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Surrendering Endowment Policies

Updated on May 26, 2010

Surrendering Your Endowment

There are many reasons why you may want not want to hold your endowment policy to maturity. The most common are changes in your life, like a divorce, or needing cash in your pocket, or simply not being satisfied with the return you are getting. It is this last group that represents the majority of people who surrender their endowment policies. In most cases they do it so they can invest the money some place else in the hopes of getting higher returns. However even if you do get higher returns it is usually not a good idea to surrender your endowment policy.

The problem with surrendering your endowment policy is that in most cases it will leave you with significantly less money than you would have otherwise gotten. In most cases you will end up with less than the amount you have already paid in. This is because endowment policies tend to grow faster as they near maturity. This is primarily because of the terminal bonuses that are added at the end of the contract. In addition if you surrender your endowment there will be an early surrender penalty. This occurs because the assurance company has calculated the charges based on the full length of the policy. Since there are more charges early in the policy than there are later the charges are normally spread out over the length of the policy.

Surrendering your endowment policy should be your last resort, fortunately there are several other options available. One option is to simply retain the endowment, as mentioned earlier they tend to increase in value more quickly as they near maturity. Over the years endowments have historically produced very good financial returns. Another option is a paid up policy, this is one where you no longer pay premiums. Life cover will continue to be provided by deducting the charges from the value of the endowment. When the value of the endowment runs out life coverage stops. Conversely if there are still funds left at maturity of the endowment they will be paid out. A third option if you no longer wish to maintain your endowment policy is to sell it.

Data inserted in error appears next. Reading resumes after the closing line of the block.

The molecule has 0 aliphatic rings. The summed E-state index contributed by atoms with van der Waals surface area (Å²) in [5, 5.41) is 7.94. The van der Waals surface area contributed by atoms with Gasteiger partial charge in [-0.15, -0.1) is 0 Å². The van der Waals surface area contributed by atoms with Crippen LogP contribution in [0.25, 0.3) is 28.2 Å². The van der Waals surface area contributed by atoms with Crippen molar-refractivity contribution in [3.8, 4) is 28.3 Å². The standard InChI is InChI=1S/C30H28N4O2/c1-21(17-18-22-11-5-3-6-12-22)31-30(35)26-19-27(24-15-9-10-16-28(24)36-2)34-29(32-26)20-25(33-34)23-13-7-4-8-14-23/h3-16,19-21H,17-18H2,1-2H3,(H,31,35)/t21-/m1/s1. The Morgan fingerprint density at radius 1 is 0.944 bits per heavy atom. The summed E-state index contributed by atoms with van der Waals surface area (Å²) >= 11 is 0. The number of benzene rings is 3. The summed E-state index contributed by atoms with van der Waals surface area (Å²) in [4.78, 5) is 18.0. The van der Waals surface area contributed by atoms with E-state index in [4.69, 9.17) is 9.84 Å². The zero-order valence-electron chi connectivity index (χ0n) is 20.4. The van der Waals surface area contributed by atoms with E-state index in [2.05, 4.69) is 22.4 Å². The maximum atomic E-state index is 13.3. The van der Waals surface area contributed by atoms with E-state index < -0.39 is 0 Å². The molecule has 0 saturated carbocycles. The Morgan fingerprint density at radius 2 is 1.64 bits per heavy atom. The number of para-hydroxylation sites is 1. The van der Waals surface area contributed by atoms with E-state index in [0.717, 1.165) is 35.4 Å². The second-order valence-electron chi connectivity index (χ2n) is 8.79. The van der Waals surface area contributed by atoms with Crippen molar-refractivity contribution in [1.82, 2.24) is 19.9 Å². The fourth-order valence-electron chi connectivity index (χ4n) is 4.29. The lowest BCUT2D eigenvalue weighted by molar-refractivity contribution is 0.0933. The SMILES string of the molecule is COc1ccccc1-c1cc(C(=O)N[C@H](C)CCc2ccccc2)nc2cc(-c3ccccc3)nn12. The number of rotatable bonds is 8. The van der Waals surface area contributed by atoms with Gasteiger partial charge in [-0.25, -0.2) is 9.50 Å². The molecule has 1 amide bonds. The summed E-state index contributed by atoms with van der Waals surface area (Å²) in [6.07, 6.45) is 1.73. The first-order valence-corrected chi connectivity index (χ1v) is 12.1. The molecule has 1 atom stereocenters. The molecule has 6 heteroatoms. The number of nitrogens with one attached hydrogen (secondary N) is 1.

There is a whole industry out there based on buying and selling second hand endowments. Given how large this industry is it is somewhat surprising how many people are unaware that they can sell their endowment. This is usually the best option available and almost certainly better than surrendering your endowment policy. This again takes advantage of the fact that endowments tend to grow more quickly as they near maturity. This means you can almost always sell it for more than the current cash in value.

It is rarely a good idea to simply surrender your endowment policy, there are better options available. Before you make any decision it is a good idea to make sure you research all of the available options.





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